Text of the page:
Lifestyle Changes to Improve Heart Health in People Under 40 | Wockhardt Hospitals

Lifestyle Changes to Improve Heart Health in People Under 40

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Cardiovascular Diseases (CVDs) are one of the leading causes of deaths across the globe and the most common complication is a heart attack or stroke. While medicine experts have managed to formulate several advanced procedures to treat CVDs, it is still hard to predict when one might suffer from a heart-related complication.

In recent years, studies have shown that heart-related conditions are on the rise among young people. Television actor Sidharth Shukla’s demise in September at age 40 due to a heart-attack brought the focus back on this subject.

Risk Factors

Dr. Chetan Bhambure, consultant interventional cardiologist, Wockhardt Hospitals says people with comorbidities such as high blood pressure, cholesterol and diabetes during their 30s or 40s need to be extra vigilant about their heart health as their chances of suffering from a heart disease is higher than their non-comorbid counterparts. Lack of physical activity, obesity, uncontrolled diabetes, cholesterol, and high blood pressure only enhances the risk. Excessive smoking, drinking and a sedentary lifestyle can also prove to be damaging. He adds that stroke, heart failure, and heart attack are a common occurrence in people with comorbidities. 

Also, to avoid the risk of a heart attack or stroke in the later part of life, it is imperative to take care of the heart in the younger years, adds Dr. Narayan Gadkar.

Therefore, on the occasion of World Heart Day, Mid-day online has combined the insights of experts to collate a list of lifestyle changes that could reduce the risk of heart-related complications in young people.

Dr. Bhambure says powerful nutritional strategies can be beneficial for the heart. Regular consumption of the right foods can help curb the risk factors such as high blood pressure, cholesterol, abnormal blood sugar levels, triglycerides, and obesity which may give rise to a heart disease in later life. 

He adds, avoid saturated fats and trans fats and choose monounsaturated and polyunsaturated fats. Eat more fibrous foods and switch on to plant protein from animal protein. Go for low-fat dairy products and control your portion size. Higher cholesterol levels in the body can lead to atherosclerosis (plaque builds up inside arteries) which can, in turn, increase the risk of a heart attack or stroke.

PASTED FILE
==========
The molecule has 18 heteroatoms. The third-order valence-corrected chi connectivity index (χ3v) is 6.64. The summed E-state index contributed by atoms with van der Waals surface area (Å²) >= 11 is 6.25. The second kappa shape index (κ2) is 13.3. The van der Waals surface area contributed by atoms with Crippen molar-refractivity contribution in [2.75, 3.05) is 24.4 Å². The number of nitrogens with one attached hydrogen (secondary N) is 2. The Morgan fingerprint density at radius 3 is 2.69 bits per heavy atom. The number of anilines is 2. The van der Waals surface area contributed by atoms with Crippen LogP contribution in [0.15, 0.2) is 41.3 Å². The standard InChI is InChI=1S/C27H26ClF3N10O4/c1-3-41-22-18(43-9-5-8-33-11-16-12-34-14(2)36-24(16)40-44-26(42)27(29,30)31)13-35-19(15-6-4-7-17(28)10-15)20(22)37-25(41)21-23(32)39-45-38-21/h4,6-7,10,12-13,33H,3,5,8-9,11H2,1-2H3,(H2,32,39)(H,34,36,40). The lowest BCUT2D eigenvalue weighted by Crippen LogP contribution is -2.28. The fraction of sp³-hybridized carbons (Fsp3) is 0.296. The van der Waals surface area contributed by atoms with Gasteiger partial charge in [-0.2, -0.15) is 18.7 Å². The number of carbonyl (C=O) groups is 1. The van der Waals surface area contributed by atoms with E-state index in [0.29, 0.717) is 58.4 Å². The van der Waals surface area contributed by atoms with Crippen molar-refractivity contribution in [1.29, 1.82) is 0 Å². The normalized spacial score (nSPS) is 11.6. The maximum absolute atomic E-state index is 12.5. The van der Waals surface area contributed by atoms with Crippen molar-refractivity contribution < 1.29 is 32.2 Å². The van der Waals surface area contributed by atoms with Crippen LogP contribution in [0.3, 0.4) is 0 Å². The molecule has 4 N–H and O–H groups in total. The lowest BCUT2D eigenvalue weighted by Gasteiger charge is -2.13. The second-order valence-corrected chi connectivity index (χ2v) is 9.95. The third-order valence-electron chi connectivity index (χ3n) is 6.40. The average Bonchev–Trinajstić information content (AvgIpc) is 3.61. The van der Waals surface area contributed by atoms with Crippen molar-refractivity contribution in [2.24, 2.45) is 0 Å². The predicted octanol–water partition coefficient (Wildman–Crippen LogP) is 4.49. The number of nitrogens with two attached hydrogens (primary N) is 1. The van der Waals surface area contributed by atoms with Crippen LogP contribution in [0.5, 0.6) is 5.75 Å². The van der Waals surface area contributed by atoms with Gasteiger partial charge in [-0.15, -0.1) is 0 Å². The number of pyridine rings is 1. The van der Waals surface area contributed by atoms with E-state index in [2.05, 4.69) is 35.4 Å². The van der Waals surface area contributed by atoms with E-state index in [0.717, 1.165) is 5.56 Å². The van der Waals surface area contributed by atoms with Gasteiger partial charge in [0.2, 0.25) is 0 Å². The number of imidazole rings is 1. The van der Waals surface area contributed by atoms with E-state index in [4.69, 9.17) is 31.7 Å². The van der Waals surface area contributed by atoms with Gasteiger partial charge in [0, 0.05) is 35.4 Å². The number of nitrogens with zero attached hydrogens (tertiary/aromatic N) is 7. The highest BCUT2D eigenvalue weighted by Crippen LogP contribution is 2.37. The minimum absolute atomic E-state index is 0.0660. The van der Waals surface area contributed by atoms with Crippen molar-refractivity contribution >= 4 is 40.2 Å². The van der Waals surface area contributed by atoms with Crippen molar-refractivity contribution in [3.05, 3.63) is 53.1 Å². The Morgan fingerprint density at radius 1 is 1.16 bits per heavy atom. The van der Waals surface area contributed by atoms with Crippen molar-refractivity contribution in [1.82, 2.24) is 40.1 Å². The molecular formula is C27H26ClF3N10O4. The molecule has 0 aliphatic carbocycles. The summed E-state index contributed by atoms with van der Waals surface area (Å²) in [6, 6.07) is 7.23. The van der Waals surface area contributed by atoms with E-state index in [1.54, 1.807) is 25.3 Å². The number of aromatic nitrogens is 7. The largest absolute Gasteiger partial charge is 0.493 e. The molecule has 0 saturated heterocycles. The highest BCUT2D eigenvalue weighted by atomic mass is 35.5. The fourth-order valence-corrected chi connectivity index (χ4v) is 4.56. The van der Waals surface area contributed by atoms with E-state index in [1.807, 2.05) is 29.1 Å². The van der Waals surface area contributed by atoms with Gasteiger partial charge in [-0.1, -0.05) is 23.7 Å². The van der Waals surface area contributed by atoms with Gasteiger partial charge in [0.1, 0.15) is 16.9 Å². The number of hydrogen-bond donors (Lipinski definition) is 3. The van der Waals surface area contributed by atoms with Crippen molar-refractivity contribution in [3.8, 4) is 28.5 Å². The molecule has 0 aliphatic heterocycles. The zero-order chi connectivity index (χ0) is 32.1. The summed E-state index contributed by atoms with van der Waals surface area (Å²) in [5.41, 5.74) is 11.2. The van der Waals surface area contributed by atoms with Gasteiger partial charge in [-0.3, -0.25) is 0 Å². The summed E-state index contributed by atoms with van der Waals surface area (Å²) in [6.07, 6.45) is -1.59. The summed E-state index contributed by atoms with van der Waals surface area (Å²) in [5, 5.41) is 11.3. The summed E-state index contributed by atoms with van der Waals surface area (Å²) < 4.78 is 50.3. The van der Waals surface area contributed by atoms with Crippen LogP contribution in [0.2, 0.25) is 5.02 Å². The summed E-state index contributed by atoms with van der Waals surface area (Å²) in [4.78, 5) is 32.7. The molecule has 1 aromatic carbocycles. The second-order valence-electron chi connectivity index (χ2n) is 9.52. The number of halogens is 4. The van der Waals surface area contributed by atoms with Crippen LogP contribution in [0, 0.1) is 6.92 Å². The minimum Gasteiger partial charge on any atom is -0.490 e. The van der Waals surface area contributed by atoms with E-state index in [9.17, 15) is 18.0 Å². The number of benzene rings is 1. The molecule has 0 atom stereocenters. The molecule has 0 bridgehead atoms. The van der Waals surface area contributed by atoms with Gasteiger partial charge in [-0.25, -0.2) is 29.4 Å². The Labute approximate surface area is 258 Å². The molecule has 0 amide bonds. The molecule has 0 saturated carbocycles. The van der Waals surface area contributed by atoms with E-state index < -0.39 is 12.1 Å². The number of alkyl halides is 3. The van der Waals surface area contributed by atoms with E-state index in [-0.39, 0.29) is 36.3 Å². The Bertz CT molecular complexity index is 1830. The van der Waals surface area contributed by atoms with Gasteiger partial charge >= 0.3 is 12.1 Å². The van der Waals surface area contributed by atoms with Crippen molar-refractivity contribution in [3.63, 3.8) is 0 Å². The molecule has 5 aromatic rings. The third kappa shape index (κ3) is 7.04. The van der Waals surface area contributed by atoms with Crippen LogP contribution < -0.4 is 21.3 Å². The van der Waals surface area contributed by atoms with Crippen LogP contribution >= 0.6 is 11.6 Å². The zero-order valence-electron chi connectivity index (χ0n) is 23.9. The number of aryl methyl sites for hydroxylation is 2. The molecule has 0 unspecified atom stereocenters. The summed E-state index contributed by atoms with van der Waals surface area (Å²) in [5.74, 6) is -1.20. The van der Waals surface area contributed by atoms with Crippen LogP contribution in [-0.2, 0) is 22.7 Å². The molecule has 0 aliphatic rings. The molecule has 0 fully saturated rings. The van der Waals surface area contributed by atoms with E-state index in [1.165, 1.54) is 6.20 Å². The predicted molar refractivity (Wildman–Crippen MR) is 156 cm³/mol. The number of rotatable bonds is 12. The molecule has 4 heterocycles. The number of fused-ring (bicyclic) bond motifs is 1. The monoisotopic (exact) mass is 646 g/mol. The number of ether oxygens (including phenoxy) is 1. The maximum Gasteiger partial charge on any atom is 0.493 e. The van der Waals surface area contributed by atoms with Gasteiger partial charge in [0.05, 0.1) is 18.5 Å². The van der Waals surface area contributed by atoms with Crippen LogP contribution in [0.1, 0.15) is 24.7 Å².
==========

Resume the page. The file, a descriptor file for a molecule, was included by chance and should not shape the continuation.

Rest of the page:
Dr. Gadkar says eat fresh fruits like apples, berries, cherries, avocados and kiwis. Opt for legumes like beans, lentils, nuts, seeds, olives, herbs, paneer, tofu and whole grains. Go for oily fish like salmon, mackerel, tuna, sardines, which will increase HDL, i.e., good cholesterol, and reduce the risk of blood clots. Eat corn, soy, pumpkin seeds, sunflower seeds, flax seeds, sesame seeds, and chia seeds. Cut down on processed, junk, oily, frozen and canned food. Limit salt and sugar intake. Cut down on colas, sodas, artificial sweeteners, and colors. Even alcohol and smoking should be avoided.

Get the Body Moving

As a young adult, regular exercise is the best gift that you can give your heart, says Dr. Bhambure. Staying fit and maintaining optimum weight will help cut down the chances of coronary artery disease and vascular disease. Exercising will help control abnormal blood sugar levels, and also lower stress that could lead to heart problems. Being physically active also slows down the heart rate and lowers blood pressure.

Brisk walking, swimming, yoga, running, aerobics, cycling can help burn calories and enhance the functioning of the blood vessels. Dr. Gadkar also recommends resistance training, push-ups, pull-ups, chin-ups, stretching. However, it is advisable to consult your doctor before taking up a fitness regime and practice it under the guidance of an expert.

Manage Stress

Dr. Gadkar says stress can contribute to heart disease and stroke. Particularly for working professionals, stress causes overeating, smoking, increased alcohol intake and disinterest in fitness-related activities, among other things. All these factors can block the blood vessels. Lack of physical activity and weight gain can raise blood pressure. Thus, a heart attack is common in those who are stressed.

Regular exercise, eating a well-balanced diet, avoiding emotional eating, and addressing issues like depression and anxiety can help manage stress. Create a structured routine of activities you like doing, Dr. Bhambure adds. So, listening to music, dancing or gardening can help beat the stress. For working professionals, practicing deep-breathing exercises, dividing work into smaller tasks and setting smaller goals can help.


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